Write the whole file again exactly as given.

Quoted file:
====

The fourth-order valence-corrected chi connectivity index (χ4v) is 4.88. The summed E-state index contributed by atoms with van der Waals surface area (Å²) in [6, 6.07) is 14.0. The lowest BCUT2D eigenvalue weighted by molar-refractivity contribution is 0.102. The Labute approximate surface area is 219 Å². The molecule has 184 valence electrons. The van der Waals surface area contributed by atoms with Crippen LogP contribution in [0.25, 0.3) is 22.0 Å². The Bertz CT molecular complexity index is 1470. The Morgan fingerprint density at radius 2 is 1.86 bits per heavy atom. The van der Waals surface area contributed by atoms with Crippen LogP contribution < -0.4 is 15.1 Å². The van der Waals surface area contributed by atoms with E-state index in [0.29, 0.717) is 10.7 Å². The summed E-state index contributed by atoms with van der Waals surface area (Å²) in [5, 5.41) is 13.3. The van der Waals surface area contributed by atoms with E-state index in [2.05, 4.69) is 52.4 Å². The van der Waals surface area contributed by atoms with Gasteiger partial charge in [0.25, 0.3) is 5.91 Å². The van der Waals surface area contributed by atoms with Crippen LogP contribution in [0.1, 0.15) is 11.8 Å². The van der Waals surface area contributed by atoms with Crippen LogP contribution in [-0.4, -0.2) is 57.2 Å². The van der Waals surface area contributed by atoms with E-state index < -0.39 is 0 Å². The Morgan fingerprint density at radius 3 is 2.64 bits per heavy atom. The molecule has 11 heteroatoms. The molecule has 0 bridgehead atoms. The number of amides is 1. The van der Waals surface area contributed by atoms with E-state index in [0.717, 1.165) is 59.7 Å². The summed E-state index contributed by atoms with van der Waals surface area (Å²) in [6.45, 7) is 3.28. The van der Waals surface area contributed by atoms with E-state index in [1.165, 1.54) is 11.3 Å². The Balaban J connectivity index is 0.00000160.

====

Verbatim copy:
The fourth-order valence-corrected chi connectivity index (χ4v) is 4.88. The summed E-state index contributed by atoms with van der Waals surface area (Å²) in [6, 6.07) is 14.0. The lowest BCUT2D eigenvalue weighted by molar-refractivity contribution is 0.102. The Labute approximate surface area is 219 Å². The molecule has 184 valence electrons. The van der Waals surface area contributed by atoms with Crippen LogP contribution in [0.25, 0.3) is 22.0 Å². The Bertz CT molecular complexity index is 1470. The Morgan fingerprint density at radius 2 is 1.86 bits per heavy atom. The van der Waals surface area contributed by atoms with Crippen LogP contribution < -0.4 is 15.1 Å². The van der Waals surface area contributed by atoms with E-state index in [0.29, 0.717) is 10.7 Å². The summed E-state index contributed by atoms with van der Waals surface area (Å²) in [5, 5.41) is 13.3. The van der Waals surface area contributed by atoms with E-state index in [2.05, 4.69) is 52.4 Å². The van der Waals surface area contributed by atoms with Gasteiger partial charge in [0.25, 0.3) is 5.91 Å². The van der Waals surface area contributed by atoms with Crippen LogP contribution in [0.1, 0.15) is 11.8 Å². The van der Waals surface area contributed by atoms with Crippen LogP contribution in [-0.4, -0.2) is 57.2 Å². The van der Waals surface area contributed by atoms with E-state index < -0.39 is 0 Å². The Morgan fingerprint density at radius 3 is 2.64 bits per heavy atom. The molecule has 11 heteroatoms. The molecule has 0 bridgehead atoms. The number of amides is 1. The van der Waals surface area contributed by atoms with E-state index in [0.717, 1.165) is 59.7 Å². The summed E-state index contributed by atoms with van der Waals surface area (Å²) in [6.45, 7) is 3.28. The van der Waals surface area contributed by atoms with E-state index in [1.165, 1.54) is 11.3 Å². The Balaban J connectivity index is 0.00000160.